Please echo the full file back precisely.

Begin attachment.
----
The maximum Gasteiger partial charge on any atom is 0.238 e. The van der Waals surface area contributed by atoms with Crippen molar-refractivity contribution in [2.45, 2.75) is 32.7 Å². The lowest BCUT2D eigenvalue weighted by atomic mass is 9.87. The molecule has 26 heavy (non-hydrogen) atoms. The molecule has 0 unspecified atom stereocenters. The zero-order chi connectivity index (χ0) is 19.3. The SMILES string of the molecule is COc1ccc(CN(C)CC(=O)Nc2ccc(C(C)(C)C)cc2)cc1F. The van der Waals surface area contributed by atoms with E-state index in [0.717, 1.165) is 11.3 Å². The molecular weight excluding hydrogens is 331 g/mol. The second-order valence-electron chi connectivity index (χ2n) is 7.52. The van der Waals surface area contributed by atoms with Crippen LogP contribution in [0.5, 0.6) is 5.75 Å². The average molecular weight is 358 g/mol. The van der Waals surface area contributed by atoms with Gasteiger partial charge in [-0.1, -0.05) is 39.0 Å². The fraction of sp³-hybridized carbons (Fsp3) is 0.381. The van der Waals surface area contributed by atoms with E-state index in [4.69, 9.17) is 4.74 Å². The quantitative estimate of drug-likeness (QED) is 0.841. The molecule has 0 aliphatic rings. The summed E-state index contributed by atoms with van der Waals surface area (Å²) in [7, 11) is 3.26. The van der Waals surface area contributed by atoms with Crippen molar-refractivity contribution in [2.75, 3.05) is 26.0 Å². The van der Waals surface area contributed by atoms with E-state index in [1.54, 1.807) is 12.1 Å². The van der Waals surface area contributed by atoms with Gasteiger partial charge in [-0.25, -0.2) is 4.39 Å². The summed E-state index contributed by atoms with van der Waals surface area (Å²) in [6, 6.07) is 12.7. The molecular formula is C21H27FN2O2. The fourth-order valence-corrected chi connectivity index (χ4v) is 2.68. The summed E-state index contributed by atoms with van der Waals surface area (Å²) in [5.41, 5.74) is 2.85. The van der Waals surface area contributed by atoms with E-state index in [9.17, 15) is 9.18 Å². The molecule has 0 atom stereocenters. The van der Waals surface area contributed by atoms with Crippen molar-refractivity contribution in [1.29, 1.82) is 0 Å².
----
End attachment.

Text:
The maximum Gasteiger partial charge on any atom is 0.238 e. The van der Waals surface area contributed by atoms with Crippen molar-refractivity contribution in [2.45, 2.75) is 32.7 Å². The lowest BCUT2D eigenvalue weighted by atomic mass is 9.87. The molecule has 26 heavy (non-hydrogen) atoms. The molecule has 0 unspecified atom stereocenters. The zero-order chi connectivity index (χ0) is 19.3. The SMILES string of the molecule is COc1ccc(CN(C)CC(=O)Nc2ccc(C(C)(C)C)cc2)cc1F. The van der Waals surface area contributed by atoms with E-state index in [0.717, 1.165) is 11.3 Å². The molecular weight excluding hydrogens is 331 g/mol. The second-order valence-electron chi connectivity index (χ2n) is 7.52. The van der Waals surface area contributed by atoms with Crippen LogP contribution in [0.5, 0.6) is 5.75 Å². The average molecular weight is 358 g/mol. The van der Waals surface area contributed by atoms with Gasteiger partial charge in [-0.1, -0.05) is 39.0 Å². The fraction of sp³-hybridized carbons (Fsp3) is 0.381. The van der Waals surface area contributed by atoms with E-state index in [4.69, 9.17) is 4.74 Å². The quantitative estimate of drug-likeness (QED) is 0.841. The molecule has 0 aliphatic rings. The summed E-state index contributed by atoms with van der Waals surface area (Å²) in [7, 11) is 3.26. The van der Waals surface area contributed by atoms with Crippen molar-refractivity contribution in [2.75, 3.05) is 26.0 Å². The van der Waals surface area contributed by atoms with E-state index in [1.54, 1.807) is 12.1 Å². The van der Waals surface area contributed by atoms with Gasteiger partial charge in [-0.25, -0.2) is 4.39 Å². The summed E-state index contributed by atoms with van der Waals surface area (Å²) in [6, 6.07) is 12.7. The molecular formula is C21H27FN2O2. The fourth-order valence-corrected chi connectivity index (χ4v) is 2.68. The summed E-state index contributed by atoms with van der Waals surface area (Å²) in [5.41, 5.74) is 2.85. The van der Waals surface area contributed by atoms with E-state index in [9.17, 15) is 9.18 Å². The molecule has 0 atom stereocenters. The van der Waals surface area contributed by atoms with Crippen molar-refractivity contribution in [1.29, 1.82) is 0 Å².